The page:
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Posted by margaret on June 13, 2000 at 04:22:09:

This was just reported on CBS news this evening and I pulled it off their web
site...It should be of interest to the group.
Another reason why we need to do everything we can to keep our immune systems as
strong as possible.

WHO Issues Dose Of Reality
Antibiotics Are Losing Their Power Over Viruses, Bacteria What Doesn't Kill Bugs
Makes Them Stronger Penicillin, Tetracycline No Longer Work Against Gonorrhea

WASHINGTON AP

Classic survival of the fittest: Bacteria, parasites and viruses all evolve to
fight treatment.


(CBS) The World Health Organization warns increasingly drug-resistant infections
in rich and developing nations alike are threatening to make once-treatable
diseases incurable, CBS News Correspondent Elizabeth Kaledin reports.
Scientists have been urging action for years to fight the growing problem of
infections becoming impervious to treatment. The WHO's new report adds to the
alarm.

"We're losing windows of opportunity," said WHO infectious diseases chief Dr.
David Heymann. "It's something we have to really address immediately or we're
going to start losing our antibiotics."

"This is a major problem for us, and it isn't going to go away," added Dr.
Jeffrey Koplan, director of the U.S. Centers for Disease Control and Prevention
in Atlanta, who helped the WHO unveil the report. "We use the same antibiotics
as other countries do," so resistance in one country is bad news for everybody.

Bacteria, parasites and viruses all naturally evolve to fight treatment. It's
classic survival of the fittest: Bugs exposed to drugs that don't kill them
become stronger, able to withstand subsequent treatment attempts, and pass on
that drug resistance to their next generation.

Misuse of medications, particularly antibiotics, speeds this process.

In developed countries, people often overuse antibiotics, demanding them for
viruses like colds. The body always harbors germs, so each unneeded antibiotic
dose is an opportunity for them to evolve. U.S. and Canadian doctors are
estimated to overprescribe antibiotics by 50 percent, the WHO report said.

"Patients have to stop stockpiling them and demanding them. Doctors have to be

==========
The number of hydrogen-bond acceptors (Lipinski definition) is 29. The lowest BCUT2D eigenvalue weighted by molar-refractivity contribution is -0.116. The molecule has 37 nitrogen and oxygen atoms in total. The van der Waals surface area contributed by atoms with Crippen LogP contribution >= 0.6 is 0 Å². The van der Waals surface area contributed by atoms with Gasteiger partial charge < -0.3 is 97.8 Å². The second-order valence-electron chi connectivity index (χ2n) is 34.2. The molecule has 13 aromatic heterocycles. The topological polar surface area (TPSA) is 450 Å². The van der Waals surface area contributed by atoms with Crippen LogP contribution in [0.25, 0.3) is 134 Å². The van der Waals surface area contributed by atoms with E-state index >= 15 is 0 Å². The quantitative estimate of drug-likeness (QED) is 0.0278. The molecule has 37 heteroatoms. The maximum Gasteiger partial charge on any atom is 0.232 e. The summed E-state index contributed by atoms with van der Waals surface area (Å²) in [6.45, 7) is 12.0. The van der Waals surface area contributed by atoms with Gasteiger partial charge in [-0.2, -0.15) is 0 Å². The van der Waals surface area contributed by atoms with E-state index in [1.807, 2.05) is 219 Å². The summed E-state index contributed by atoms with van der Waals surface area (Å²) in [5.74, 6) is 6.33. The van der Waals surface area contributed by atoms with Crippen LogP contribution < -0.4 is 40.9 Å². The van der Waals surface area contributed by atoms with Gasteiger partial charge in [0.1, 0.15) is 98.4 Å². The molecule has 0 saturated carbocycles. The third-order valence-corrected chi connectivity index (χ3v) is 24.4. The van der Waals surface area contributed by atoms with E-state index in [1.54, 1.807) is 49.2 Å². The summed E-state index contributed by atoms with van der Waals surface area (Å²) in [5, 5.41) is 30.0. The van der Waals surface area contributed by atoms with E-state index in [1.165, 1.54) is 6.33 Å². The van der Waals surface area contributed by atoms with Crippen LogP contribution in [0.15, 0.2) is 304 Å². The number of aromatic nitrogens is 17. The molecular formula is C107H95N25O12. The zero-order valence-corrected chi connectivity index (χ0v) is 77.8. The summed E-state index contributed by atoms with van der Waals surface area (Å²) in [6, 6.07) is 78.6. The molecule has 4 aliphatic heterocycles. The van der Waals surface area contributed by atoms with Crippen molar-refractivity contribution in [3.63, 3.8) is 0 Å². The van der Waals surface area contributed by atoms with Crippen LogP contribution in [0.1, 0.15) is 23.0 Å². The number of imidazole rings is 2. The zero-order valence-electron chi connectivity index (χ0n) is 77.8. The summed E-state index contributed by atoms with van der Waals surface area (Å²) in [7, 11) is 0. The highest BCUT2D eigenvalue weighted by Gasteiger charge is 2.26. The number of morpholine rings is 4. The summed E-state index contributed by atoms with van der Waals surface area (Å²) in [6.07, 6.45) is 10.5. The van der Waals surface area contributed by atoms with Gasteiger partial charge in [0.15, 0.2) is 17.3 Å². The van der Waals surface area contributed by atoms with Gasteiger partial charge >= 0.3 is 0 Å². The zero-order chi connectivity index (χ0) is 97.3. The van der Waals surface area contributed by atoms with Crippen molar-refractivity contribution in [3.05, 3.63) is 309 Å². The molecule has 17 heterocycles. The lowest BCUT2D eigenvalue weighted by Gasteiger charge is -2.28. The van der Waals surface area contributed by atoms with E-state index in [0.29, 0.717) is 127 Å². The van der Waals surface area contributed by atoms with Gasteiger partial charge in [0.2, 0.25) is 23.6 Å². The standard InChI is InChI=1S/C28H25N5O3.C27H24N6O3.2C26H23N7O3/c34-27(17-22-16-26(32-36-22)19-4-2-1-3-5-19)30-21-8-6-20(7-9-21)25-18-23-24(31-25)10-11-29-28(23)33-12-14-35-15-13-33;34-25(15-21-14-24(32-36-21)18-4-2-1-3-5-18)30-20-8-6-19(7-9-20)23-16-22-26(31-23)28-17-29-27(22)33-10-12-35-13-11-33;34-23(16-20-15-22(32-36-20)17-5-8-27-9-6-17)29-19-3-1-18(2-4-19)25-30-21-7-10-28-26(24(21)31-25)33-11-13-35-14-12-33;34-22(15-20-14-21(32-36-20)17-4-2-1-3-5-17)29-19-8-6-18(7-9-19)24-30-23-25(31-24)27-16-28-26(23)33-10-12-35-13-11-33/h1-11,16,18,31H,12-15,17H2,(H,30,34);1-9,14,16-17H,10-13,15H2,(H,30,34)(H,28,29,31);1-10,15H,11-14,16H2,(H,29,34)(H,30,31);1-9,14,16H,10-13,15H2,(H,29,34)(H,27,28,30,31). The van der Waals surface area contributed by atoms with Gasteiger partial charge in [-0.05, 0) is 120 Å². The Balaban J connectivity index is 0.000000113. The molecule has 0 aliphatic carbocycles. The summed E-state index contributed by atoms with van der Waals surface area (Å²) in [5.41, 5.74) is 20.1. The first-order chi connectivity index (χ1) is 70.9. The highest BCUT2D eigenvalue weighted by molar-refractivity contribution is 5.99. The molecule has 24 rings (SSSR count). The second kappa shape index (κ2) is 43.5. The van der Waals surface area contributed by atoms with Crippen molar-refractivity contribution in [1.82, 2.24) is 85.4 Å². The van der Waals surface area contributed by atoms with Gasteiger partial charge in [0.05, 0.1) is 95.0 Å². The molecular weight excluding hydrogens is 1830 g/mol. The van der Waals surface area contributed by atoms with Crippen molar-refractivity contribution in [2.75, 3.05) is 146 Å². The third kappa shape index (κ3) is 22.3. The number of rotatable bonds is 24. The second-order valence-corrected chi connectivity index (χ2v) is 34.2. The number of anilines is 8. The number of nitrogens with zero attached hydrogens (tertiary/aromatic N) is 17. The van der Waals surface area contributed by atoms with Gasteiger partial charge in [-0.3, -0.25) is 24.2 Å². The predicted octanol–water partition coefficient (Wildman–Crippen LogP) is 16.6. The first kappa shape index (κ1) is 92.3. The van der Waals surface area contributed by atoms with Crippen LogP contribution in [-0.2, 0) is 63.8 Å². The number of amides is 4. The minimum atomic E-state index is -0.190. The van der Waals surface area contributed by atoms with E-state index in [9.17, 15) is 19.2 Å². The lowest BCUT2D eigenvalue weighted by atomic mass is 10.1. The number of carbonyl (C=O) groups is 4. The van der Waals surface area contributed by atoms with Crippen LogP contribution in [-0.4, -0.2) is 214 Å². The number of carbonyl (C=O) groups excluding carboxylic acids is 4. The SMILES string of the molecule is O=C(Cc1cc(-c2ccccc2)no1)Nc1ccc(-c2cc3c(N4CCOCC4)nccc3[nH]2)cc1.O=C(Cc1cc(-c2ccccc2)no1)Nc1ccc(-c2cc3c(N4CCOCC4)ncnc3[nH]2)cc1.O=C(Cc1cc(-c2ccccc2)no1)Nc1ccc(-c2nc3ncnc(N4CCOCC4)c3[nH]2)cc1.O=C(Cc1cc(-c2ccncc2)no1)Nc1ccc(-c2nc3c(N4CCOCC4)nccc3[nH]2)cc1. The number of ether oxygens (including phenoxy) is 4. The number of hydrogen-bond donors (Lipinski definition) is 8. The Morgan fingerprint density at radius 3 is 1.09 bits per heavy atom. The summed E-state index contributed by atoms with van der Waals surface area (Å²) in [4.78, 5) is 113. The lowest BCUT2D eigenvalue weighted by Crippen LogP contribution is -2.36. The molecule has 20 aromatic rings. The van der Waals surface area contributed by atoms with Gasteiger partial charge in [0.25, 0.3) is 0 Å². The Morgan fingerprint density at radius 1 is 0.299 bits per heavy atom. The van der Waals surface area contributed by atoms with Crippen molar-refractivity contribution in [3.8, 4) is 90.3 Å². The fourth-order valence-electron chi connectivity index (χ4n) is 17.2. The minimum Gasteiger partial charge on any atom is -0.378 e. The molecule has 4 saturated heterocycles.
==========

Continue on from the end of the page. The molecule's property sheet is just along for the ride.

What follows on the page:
able to look the patient in the eye and say, 'You have a cold. You don't need an
antibiotic, '" said Dr. Stuart Levy, Tufts University School of Medicine.

Impoverished developing countries have the opposite problem. Many patients can't
afford the full course needed to cure an infection. Antibiotics may be sold at
market stalls where people buy a few doses without a doctor's exam. In Vietnam
in 1997, researchers found more than 70 percent of patients were prescribed
inadequate doses to cure serious infections.

Then there's misinformation: In the Philippines, people mistakenly use low doses
of an anti-tuberculosis drug as a "lung vitamin," the WHO said.

Animals add to the problem. Half the world's antibiotics are used on the farm,
sometimes to treat illness but mostly to help healthy animals grow bigger. That
encourages drug-resistant germs that cause food poisoning, THE WHO said.

What effect does all this have? Among the report's sobering examples:

Gonorrhea was once easily curable with penicillin and tetracycline. "Today, you
can't touch it anywhere in the world with those drugs," Heymann said. Poor
nations can't afford more expensive alternatives and, to make matters worse,
untreated gonorrhea is fueling spread of the AIDS virus.

In Estonia, Latvia, and parts of Russia and China, more than 10 percent of
tuberculosis patients have strains resistant to two powerful medicines. Overall,
up to 2 percent of the world's 16 million TB sufferers have multi-drug resistant
strains, particularly frightening because TB is airborne, spread when people
cough.

Malaria, the mosquito-spread infection that kills a million people a year, is
resistant to the top medication 80 percent of the time.

Some 5,000 Americans may have suffered longer-lasting food poisoning in 1998
from drug-resistant germs in chicken.M

"Every bacterial agent has learned over the last-- not so long-50 years to
resist the most potent of our antibiotics," said Dr. Levy.

Nobody counts deaths from drug-resistant infections. The CDC says 88,000
Americans a year die of infections they catch in the hospital, and many are
resistant to at least one antibiotic, complicating treatment attempts.

Wiser use of antimicrobial drugs is the solution, the WHO said. It recommended
increased funding to help poor countries afford enough antibiotics, and
education for poor and rich nations alike to avoid misuse.

The WHO also recommended that human antibiotics not be used as growth promoters
for animals. Europe already has banned several such drugs. The U.S. Food and
Drug Administration has debated stricter rules here for several years, but is
under industry pressure not to tighten animal drug restrictions.

As the WHO urges more education and prudent use of antibiotics to reverse drug
resistance, the race is on to develop new drugs.
Ron


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